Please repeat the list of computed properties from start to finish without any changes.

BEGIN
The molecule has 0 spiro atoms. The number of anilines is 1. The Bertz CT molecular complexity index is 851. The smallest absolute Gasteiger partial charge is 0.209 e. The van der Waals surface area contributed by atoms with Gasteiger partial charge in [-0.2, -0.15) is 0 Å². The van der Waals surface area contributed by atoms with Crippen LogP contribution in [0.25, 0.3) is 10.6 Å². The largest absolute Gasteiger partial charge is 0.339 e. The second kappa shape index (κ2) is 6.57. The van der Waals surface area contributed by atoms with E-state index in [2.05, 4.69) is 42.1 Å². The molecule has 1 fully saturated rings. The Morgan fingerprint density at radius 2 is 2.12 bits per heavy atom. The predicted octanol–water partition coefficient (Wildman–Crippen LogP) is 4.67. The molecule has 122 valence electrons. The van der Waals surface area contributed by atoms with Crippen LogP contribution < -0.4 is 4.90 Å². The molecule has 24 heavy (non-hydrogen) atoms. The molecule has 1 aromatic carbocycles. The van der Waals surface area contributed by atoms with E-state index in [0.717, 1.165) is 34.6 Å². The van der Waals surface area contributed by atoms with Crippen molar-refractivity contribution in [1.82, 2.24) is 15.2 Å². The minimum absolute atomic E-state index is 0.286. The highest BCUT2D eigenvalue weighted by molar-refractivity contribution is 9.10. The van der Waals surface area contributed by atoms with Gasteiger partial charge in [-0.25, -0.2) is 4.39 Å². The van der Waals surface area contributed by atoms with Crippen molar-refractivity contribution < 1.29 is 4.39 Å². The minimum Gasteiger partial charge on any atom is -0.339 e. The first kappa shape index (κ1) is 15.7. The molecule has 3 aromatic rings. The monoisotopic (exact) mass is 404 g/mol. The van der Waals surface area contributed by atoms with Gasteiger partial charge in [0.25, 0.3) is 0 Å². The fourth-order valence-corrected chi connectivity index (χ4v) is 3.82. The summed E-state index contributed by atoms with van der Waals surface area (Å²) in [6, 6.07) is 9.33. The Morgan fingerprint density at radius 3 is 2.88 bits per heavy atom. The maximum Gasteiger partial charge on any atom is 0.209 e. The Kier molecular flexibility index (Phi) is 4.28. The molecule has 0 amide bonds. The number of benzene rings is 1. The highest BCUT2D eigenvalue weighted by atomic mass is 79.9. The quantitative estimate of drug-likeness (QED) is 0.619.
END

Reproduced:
The molecule has 0 spiro atoms. The number of anilines is 1. The Bertz CT molecular complexity index is 851. The smallest absolute Gasteiger partial charge is 0.209 e. The van der Waals surface area contributed by atoms with Gasteiger partial charge in [-0.2, -0.15) is 0 Å². The van der Waals surface area contributed by atoms with Crippen LogP contribution in [0.25, 0.3) is 10.6 Å². The largest absolute Gasteiger partial charge is 0.339 e. The second kappa shape index (κ2) is 6.57. The van der Waals surface area contributed by atoms with E-state index in [2.05, 4.69) is 42.1 Å². The molecule has 1 fully saturated rings. The Morgan fingerprint density at radius 2 is 2.12 bits per heavy atom. The predicted octanol–water partition coefficient (Wildman–Crippen LogP) is 4.67. The molecule has 122 valence electrons. The van der Waals surface area contributed by atoms with Crippen LogP contribution < -0.4 is 4.90 Å². The molecule has 24 heavy (non-hydrogen) atoms. The molecule has 1 aromatic carbocycles. The van der Waals surface area contributed by atoms with E-state index in [0.717, 1.165) is 34.6 Å². The van der Waals surface area contributed by atoms with Crippen molar-refractivity contribution in [1.82, 2.24) is 15.2 Å². The minimum absolute atomic E-state index is 0.286. The highest BCUT2D eigenvalue weighted by molar-refractivity contribution is 9.10. The van der Waals surface area contributed by atoms with Gasteiger partial charge in [-0.25, -0.2) is 4.39 Å². The van der Waals surface area contributed by atoms with Crippen molar-refractivity contribution < 1.29 is 4.39 Å². The minimum Gasteiger partial charge on any atom is -0.339 e. The first kappa shape index (κ1) is 15.7. The molecule has 3 aromatic rings. The monoisotopic (exact) mass is 404 g/mol. The van der Waals surface area contributed by atoms with Gasteiger partial charge in [0.25, 0.3) is 0 Å². The fourth-order valence-corrected chi connectivity index (χ4v) is 3.82. The summed E-state index contributed by atoms with van der Waals surface area (Å²) in [6, 6.07) is 9.33. The Morgan fingerprint density at radius 3 is 2.88 bits per heavy atom. The maximum Gasteiger partial charge on any atom is 0.209 e. The Kier molecular flexibility index (Phi) is 4.28. The molecule has 0 amide bonds. The number of benzene rings is 1. The highest BCUT2D eigenvalue weighted by atomic mass is 79.9. The quantitative estimate of drug-likeness (QED) is 0.619.